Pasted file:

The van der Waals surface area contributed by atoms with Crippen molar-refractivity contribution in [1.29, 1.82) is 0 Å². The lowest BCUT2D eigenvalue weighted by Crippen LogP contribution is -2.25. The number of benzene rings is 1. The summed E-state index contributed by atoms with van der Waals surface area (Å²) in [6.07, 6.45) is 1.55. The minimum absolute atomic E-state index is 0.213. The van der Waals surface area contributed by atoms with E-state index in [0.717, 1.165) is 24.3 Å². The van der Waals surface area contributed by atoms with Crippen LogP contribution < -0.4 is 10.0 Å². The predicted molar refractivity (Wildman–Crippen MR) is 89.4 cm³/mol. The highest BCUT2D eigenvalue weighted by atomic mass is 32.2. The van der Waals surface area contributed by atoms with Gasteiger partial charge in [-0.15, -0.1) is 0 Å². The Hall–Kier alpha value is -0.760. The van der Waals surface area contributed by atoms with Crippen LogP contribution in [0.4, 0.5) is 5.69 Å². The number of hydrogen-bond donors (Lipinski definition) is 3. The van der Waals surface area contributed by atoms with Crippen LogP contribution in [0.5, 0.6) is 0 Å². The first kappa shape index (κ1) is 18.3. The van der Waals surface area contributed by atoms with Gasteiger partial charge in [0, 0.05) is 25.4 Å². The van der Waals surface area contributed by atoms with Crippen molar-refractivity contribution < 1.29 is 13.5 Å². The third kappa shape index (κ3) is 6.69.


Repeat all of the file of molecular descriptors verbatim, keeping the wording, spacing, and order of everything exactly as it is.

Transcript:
The van der Waals surface area contributed by atoms with Crippen molar-refractivity contribution in [1.29, 1.82) is 0 Å². The lowest BCUT2D eigenvalue weighted by Crippen LogP contribution is -2.25. The number of benzene rings is 1. The summed E-state index contributed by atoms with van der Waals surface area (Å²) in [6.07, 6.45) is 1.55. The minimum absolute atomic E-state index is 0.213. The van der Waals surface area contributed by atoms with E-state index in [0.717, 1.165) is 24.3 Å². The van der Waals surface area contributed by atoms with Crippen LogP contribution < -0.4 is 10.0 Å². The predicted molar refractivity (Wildman–Crippen MR) is 89.4 cm³/mol. The highest BCUT2D eigenvalue weighted by atomic mass is 32.2. The van der Waals surface area contributed by atoms with Gasteiger partial charge in [-0.15, -0.1) is 0 Å². The Hall–Kier alpha value is -0.760. The van der Waals surface area contributed by atoms with Crippen LogP contribution in [0.4, 0.5) is 5.69 Å². The number of hydrogen-bond donors (Lipinski definition) is 3. The van der Waals surface area contributed by atoms with Crippen LogP contribution in [0.5, 0.6) is 0 Å². The first kappa shape index (κ1) is 18.3. The van der Waals surface area contributed by atoms with Gasteiger partial charge in [0, 0.05) is 25.4 Å². The van der Waals surface area contributed by atoms with Crippen molar-refractivity contribution < 1.29 is 13.5 Å². The third kappa shape index (κ3) is 6.69.